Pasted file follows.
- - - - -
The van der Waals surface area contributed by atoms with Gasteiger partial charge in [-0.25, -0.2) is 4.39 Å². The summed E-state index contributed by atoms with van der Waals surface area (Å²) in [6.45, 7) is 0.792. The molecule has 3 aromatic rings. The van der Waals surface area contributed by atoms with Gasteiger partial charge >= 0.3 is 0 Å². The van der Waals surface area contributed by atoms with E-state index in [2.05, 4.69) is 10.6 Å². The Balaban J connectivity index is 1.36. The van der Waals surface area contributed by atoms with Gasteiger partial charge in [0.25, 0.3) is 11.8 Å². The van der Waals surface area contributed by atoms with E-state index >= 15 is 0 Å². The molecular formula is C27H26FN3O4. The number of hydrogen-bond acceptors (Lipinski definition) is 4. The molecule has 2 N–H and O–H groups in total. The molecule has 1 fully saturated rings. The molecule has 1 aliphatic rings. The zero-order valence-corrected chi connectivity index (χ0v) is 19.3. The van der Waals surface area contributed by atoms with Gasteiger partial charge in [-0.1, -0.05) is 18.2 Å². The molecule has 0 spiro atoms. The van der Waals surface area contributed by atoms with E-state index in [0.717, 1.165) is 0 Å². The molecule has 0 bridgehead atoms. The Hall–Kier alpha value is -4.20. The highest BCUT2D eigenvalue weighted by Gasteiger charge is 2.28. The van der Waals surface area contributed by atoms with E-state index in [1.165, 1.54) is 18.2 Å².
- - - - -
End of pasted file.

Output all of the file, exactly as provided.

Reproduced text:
The van der Waals surface area contributed by atoms with Gasteiger partial charge in [-0.25, -0.2) is 4.39 Å². The summed E-state index contributed by atoms with van der Waals surface area (Å²) in [6.45, 7) is 0.792. The molecule has 3 aromatic rings. The van der Waals surface area contributed by atoms with Gasteiger partial charge >= 0.3 is 0 Å². The van der Waals surface area contributed by atoms with E-state index in [2.05, 4.69) is 10.6 Å². The Balaban J connectivity index is 1.36. The van der Waals surface area contributed by atoms with Gasteiger partial charge in [0.25, 0.3) is 11.8 Å². The van der Waals surface area contributed by atoms with E-state index >= 15 is 0 Å². The molecular formula is C27H26FN3O4. The number of hydrogen-bond acceptors (Lipinski definition) is 4. The molecule has 2 N–H and O–H groups in total. The molecule has 1 fully saturated rings. The molecule has 1 aliphatic rings. The zero-order valence-corrected chi connectivity index (χ0v) is 19.3. The van der Waals surface area contributed by atoms with Gasteiger partial charge in [-0.1, -0.05) is 18.2 Å². The molecule has 0 spiro atoms. The van der Waals surface area contributed by atoms with E-state index in [0.717, 1.165) is 0 Å². The molecule has 0 bridgehead atoms. The Hall–Kier alpha value is -4.20. The highest BCUT2D eigenvalue weighted by Gasteiger charge is 2.28. The van der Waals surface area contributed by atoms with E-state index in [1.165, 1.54) is 18.2 Å².